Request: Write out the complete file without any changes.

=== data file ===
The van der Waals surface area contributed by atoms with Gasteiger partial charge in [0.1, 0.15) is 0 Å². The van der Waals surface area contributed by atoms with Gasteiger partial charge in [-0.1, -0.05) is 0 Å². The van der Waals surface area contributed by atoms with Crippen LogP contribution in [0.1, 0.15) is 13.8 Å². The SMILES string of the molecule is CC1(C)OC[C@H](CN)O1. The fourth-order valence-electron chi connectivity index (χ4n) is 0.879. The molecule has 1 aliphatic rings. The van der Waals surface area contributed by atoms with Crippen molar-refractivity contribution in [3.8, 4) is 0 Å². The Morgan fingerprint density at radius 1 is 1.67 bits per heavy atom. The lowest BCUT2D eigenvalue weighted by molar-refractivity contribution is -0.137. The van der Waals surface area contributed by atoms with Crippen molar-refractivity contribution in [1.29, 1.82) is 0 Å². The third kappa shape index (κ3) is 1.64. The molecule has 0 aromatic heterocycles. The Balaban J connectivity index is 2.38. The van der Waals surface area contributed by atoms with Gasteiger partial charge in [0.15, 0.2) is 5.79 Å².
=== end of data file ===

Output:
The van der Waals surface area contributed by atoms with Gasteiger partial charge in [0.1, 0.15) is 0 Å². The van der Waals surface area contributed by atoms with Gasteiger partial charge in [-0.1, -0.05) is 0 Å². The van der Waals surface area contributed by atoms with Crippen LogP contribution in [0.1, 0.15) is 13.8 Å². The SMILES string of the molecule is CC1(C)OC[C@H](CN)O1. The fourth-order valence-electron chi connectivity index (χ4n) is 0.879. The molecule has 1 aliphatic rings. The van der Waals surface area contributed by atoms with Crippen molar-refractivity contribution in [3.8, 4) is 0 Å². The Morgan fingerprint density at radius 1 is 1.67 bits per heavy atom. The lowest BCUT2D eigenvalue weighted by molar-refractivity contribution is -0.137. The van der Waals surface area contributed by atoms with Crippen molar-refractivity contribution in [1.29, 1.82) is 0 Å². The third kappa shape index (κ3) is 1.64. The molecule has 0 aromatic heterocycles. The Balaban J connectivity index is 2.38. The van der Waals surface area contributed by atoms with Gasteiger partial charge in [0.15, 0.2) is 5.79 Å².